“A rule of thumb is to try moves that don’t cause pain greater than about 5 in 10,” Kuhn says. “Many new moves can feel a little uncomfortable at first, but if that discomfort stays the same or even disappears, you’re probably free!”

A little extra support from household objects can also help you exercise with arthritis.

Kuhn suggests squatting while hanging from the counter or doing a small push-up with your hands on the counter.

Water exercises can also provide a manageable, low-impact workout option. They help to strengthen the resistance of water without putting stress on the joints.

Remember to pay attention to how your body responds to a new exercise routine.

“Sometimes, although you don’t experience pain during the exercises, you may experience pain afterward,” says Kuhn. “Swelling and joint pain are common symptoms of overdoing it. If you experience this after a specific workout routine, reduce the number of reps next time.”


About 10 million Americans have osteoporosis, a condition that causes lower bone density and increases the risk of fractures.

A diagnosis of osteoporosis can leave you feeling insecure about what is safe at the gym and what is not.

You may have heard it before, but here’s it again: For treating osteoporosis, weight-bearing exercise is the name of the game.

“The research has shown time and again that to build stronger bones, you need to gain weight [on] them,” says Kuhn. “Higher impact exercises have also been shown to actually restore bone strength, especially in the hips.”

Start small with simple bodyweight exercises such as:

custom pushupssquatsyoga climbing

If you’re not sure where to start, consider working with a trainer or physical therapist who can advise you on safety and technique.

Increased fatigue

In a perfect world, we would feel with more energy every year. In reality, however, energy levels decline as we age, sometimes undermining our motivation to stay active.

Even if you go to the gym faithfully, you can get tired more easily during exercise.

“With the aging process comes cellular changes that cause a loss of muscle mass, which can lead to fatigue during workouts,” explains Jones.

As counterintuitive as it may seem, the best way to overcome fatigue is to keep exercising. If you stick to strength and endurance activities, your energy levels will likely begin to improve.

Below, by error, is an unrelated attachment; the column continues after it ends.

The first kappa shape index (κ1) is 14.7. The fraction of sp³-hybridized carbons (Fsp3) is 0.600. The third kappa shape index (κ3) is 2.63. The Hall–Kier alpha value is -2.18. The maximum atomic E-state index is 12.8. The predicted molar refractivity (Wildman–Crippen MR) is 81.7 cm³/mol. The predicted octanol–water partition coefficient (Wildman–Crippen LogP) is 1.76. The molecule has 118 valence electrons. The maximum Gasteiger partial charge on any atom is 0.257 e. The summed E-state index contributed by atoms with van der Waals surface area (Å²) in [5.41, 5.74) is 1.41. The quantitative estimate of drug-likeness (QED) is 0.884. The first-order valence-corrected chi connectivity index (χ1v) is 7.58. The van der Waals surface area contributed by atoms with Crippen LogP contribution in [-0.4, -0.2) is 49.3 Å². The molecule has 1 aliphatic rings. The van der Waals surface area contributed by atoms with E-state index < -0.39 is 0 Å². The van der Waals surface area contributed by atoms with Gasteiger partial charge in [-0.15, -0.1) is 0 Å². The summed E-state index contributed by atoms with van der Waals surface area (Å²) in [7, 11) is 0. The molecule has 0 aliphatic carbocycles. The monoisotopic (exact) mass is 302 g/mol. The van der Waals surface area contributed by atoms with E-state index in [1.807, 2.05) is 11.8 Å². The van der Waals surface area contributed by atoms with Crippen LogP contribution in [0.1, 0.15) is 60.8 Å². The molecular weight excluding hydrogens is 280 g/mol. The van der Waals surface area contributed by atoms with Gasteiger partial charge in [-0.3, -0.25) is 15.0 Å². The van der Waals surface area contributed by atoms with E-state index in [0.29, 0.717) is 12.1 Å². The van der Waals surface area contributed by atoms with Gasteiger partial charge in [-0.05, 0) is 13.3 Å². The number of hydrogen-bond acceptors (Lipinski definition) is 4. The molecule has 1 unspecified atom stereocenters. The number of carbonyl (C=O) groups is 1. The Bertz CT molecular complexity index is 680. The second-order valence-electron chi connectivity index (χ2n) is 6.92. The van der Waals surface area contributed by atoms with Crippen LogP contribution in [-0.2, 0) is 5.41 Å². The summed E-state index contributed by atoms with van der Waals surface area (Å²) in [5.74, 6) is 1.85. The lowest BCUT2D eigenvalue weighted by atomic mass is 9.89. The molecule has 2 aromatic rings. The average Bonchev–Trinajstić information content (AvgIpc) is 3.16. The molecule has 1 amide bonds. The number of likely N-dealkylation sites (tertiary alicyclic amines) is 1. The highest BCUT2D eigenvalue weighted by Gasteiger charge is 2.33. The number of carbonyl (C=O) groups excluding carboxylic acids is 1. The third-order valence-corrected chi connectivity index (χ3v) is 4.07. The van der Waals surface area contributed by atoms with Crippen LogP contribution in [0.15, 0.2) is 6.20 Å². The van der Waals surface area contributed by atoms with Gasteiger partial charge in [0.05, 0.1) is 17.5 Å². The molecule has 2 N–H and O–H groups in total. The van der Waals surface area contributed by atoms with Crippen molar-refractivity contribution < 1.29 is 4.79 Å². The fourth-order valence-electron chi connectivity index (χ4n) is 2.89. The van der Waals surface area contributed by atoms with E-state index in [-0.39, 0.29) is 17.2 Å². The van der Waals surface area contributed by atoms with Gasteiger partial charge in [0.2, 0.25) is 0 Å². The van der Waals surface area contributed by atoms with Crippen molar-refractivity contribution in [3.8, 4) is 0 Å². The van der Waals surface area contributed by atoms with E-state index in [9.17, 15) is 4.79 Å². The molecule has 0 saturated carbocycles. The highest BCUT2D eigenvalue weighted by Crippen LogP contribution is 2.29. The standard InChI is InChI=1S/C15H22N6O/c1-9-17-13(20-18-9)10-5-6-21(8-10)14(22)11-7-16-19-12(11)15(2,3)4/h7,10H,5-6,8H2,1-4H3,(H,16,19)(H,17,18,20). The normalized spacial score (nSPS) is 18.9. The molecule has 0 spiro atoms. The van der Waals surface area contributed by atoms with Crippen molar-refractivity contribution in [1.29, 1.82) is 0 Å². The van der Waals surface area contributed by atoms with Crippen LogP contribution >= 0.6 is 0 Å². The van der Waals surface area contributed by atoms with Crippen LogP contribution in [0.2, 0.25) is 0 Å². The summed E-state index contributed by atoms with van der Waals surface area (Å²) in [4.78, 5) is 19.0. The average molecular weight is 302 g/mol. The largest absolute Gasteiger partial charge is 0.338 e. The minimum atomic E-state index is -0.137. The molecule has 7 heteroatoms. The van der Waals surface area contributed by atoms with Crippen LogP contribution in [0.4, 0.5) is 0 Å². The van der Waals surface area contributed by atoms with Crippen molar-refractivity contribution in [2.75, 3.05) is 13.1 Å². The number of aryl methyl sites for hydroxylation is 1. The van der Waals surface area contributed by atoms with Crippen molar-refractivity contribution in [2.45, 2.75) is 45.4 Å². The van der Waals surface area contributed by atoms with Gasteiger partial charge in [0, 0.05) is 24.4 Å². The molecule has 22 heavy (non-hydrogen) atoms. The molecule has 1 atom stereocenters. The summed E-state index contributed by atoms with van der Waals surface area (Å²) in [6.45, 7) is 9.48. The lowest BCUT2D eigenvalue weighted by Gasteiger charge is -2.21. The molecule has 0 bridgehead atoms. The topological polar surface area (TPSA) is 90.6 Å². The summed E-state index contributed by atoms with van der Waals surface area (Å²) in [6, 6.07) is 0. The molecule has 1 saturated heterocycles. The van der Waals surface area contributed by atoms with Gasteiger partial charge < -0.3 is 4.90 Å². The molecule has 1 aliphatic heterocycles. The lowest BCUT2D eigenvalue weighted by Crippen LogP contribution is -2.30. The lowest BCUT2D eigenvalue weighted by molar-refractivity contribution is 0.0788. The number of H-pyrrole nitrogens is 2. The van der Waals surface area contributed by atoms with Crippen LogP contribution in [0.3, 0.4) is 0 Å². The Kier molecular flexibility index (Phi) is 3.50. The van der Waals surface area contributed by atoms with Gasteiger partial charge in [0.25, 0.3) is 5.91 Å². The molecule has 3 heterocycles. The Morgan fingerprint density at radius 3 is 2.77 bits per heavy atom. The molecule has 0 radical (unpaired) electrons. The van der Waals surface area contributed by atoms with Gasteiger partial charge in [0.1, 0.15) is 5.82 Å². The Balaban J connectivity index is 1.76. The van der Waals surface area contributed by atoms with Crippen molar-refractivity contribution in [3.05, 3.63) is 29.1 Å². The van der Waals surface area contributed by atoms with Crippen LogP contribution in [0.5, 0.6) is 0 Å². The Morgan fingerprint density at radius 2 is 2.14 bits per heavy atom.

Jones offers the following tips:

Start gradually. Aim to do strength training at least 2 days a week using bodyweight, hand weights, kettlebells, or resistance bands. Consider low-impact bodyweight classes such as yoga or tai chi to improve muscle mass and increase energy. Stretch at the end of your workouts.

“Try taking short walks or swimming, going a little further each time,” Jones says.

And don’t forget to stretch.

“This improves the range of motion and efficiency of every movement you make during exercise,” she says.

Limited mobility

If an injury or chronic condition has left you with limited mobility, exercise can be a daunting prospect.

Fortunately, several tools can help you persevere on the path to physical fitness.

“I recommend using support like a counter or sturdy chair to get started,” says Kuhn. “You can add a pillow or a cushion to the seat to increase its height, or you can also use a bed or higher surface when starting.”

Likewise, when you practice yoga, prepare yourself for success with props like blocks or wedges that lift the “floor” to the next level.

Still, you can benefit most from consulting a physical therapist or personal trainer. They can advise you which adjustments work best for you.

Finally, check in to your self-talk.

Instead of focusing on the things you can’t do, give yourself credit for overcoming obstacles and making your fitness a priority.

Safety precautions

If you have any questions about whether it is safe for you to perform a particular type of activity, please do not hesitate to contact a healthcare professional.

Once you’ve got everything clear, stick to the following tips for safety:

Make sure you know how to use fitness equipment properly. Many gyms offer a weight room orientation so you can learn the ropes. If you have hearing and/or vision problems, avoid exercising in a crowded gym without an attendant. Ensure a good warm-up and cool-down. Drink plenty of water before, during and after exercise. If you are exercising alone or outdoors, keep your cell phone handy for emergencies.

Pro tips

Do you want to do that little bit extra to make your workouts even more effective? Try these trainer tips:

Go for variety. Don’t skip flexibility and balance exercises. Keep a positive, can-do mentality. Do your best, but don’t overdo it.

“It’s so crucial to let your body guess and use different muscles,” Kuhn says. “Just adding sidesteps and walking backwards are two ways you can easily add variety!”

Don’t forget to add stretching and balance as well.

“Both components improve your ability to stay active without getting injured,” Jones says.

In addition, listen to your body.

“There’s a fine line between discomfort and pain, and your body will let you know the difference,” Jones says. “If you need to take a break or shift intensively, do it.”

Stay open minded about what you can do. You can surprise yourself!

This post The Definitive Guide to Adapt Your Fitness Routine for Every Phase of Life was original published at “https://fitnessrewop.com/2022/03/18/the-definitive-guide-to-adapt-your-fitness-routine-for-every-phase-of-life/”